28. The report from Mr. Canner to the Mayor (Exhibit No. 3) makes it clear that the potential for new and expanded uses which are permissible under the then existing zoning as a manufacturing district, was the predominant factor in the recommendations of the Planning Department for the zoning change. It was the Department's opinion that such uses were incompatible with the neighborhood. The same reason although not crystalized in the petition, was the root cause of the request for the rezoning.
The guidelines for determining the validity of a municipal zoning enactment have long been established. In Caires v. Building Commissioner of Hingham, 323 Mass. 589 (1949) at page 593 the Court cogently expressed the issues which must be weighed in a case such as this where Justice Ronan wrote:
The ultimate and sole question presented for decision in this case was the power of the inhabitants to enact the amendment. . . . Th e power to make a division of the town into various districts and to designate the purposes for which land in those districts may be used and occupied and to exclude any other purposes rests for its justification on the police power, and that power is to be asserted only if the public health, the public safety and the public welfare, as those terms are fairly broadly construed, will be thereby promoted and protected. A zoning by-law will be sustained unless it is shown that there is no substantial relation between it and the furtherance of any of the general objectives just mentioned. Nectow v. Cambridge, 277 U.S. 183, 188. Pittsfield v. Oleksak, 313 Mass. 553 , 555. Burlington v. Dunn, 318 Mass. 216 , 221. Building Commissioner of Medford v. C. & H. Co., 319 Mass. 273 , 279.
In addition, the Supreme Judicial Court cautioned cities and towns that their zoning regulations must come within the Enabling Act, G.L. c. 40A, since amended by St. 1975, chapter 808 and it held that any local regulation which transcends authority granted by the legislature is invalid. The Court further ruled that "[e]very presumption is to be made in favor of the by-law, and its enforcement will not be refused unless it is shown beyond reasonable doubt that it conflicts with the Constitution or the enabling statute." Numerous cases since Caires have reiterated the same general principles. One of those to which reference frequently has been had is Crall v. Leominster, 362 Mass. 92 (1975) where Justice Quirico expressed exasperation with the continuing number of cases attacking rezoning. In Crall, Justice Quirico turned back to decisions written by Chief Justice Rugg in 1924 in Brett v. Building Commr. of Brookline, 250 Mass. 73 (1924) where it was said "The question to be decided is not whether we approve such a by-law. It is whether we can pronounce it an unreasonable exercise of power having no rational relation to the public safety, public health or public morals." The 1972 opinion then reiterated "that if the reasonableness of a zoning by-law or ordinance is fairly debatable the judgment of the local legislative body responsible for the enactment must be sustained."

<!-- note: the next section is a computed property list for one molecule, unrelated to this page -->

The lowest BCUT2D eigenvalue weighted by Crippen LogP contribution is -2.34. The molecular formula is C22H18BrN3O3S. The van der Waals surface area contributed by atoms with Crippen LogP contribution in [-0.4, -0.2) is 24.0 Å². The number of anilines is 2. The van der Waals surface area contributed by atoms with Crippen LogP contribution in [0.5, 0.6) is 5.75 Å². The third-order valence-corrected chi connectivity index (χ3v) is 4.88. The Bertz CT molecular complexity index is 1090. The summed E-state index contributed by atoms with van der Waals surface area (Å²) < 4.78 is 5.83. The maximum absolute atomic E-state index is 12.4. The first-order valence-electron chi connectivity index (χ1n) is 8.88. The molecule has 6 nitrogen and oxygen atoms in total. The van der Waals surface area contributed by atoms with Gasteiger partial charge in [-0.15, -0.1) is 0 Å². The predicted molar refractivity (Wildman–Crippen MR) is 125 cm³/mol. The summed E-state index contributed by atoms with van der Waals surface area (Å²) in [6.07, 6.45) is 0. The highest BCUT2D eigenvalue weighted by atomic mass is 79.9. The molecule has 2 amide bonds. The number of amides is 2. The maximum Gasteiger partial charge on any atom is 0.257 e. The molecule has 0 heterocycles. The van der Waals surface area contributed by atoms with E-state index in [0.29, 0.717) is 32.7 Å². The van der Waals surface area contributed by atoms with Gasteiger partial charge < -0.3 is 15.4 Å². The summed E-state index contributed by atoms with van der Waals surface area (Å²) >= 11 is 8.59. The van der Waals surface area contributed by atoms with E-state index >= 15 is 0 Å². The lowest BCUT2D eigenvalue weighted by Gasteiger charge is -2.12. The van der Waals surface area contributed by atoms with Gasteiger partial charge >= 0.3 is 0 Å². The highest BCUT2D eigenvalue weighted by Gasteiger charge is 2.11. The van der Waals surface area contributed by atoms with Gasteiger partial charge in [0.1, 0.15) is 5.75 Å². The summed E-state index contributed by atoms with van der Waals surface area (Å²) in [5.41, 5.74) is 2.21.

Despite the deference paid by the judiciary to the legislative arm of cities and towns, there are instances Where the Court has viewed the rezoning as being invalid. One of the leading cases to reach this result is Schertzer v. Somerville, 345 Mass. 747 , 751 (1963). In Schertzer the Court held that it was arbitrary and unreasonable to zone as residential a parcel of land which had been zoned for business since the original adoption of the city's zoning ordinance, was adjacent to business land, was located in an area changing from residential to business or commercial use and was considered to be properly zoned for business by experts working on a revision of the city's ordinance. One of the factors which influenced the Court was its conclusion that the Schertzer locus was set off from similar adjacent business lots at the "instigation of citizens who objected to a particular proposed public use." Schertzer is helpful too in determining the power of a municipality to change its existing zoning ordinance. Justice Reardon pointed out that a zoning ordinance may be amended to accomplish any of the purposes for which the ordinance was originally enacted. Such action will be sustained unless it is "arbitrary or unreasonable or substantially unrelated to the public health, safety, convenience, morals or welfare." A municipality may, from time to time, he continued, "re-examine the location of a boundary between districts and shift its location as sound zoning dictates. . . . The existing location of the boundaries is a circumstance to be weighed". Helpful too as to the placement or boundary lines is Shapiro v. Cambridge, 340 Mass. 652 (1960) where the Supreme Judicial Court ruled that there are limitations when the boundary lines between districts are changed that are not present when zoning is first adopted and it was held that the Cambridge locus was not sufficiently different from other similarly zoned properties to justify the change. The Court referred to a transcript of a Planning Board hearing which revealed that a desire to prevent an unpopular use was motivation for the zoning amendment. Canteen Corp. v. Pittsfield, 4 Mass. App. Ct. 289 (1976) is another example of a situation where a zoning enactment has been set aside as being without the constraints of G.L. c. 40A in its then form and arbitrary and unreasonable.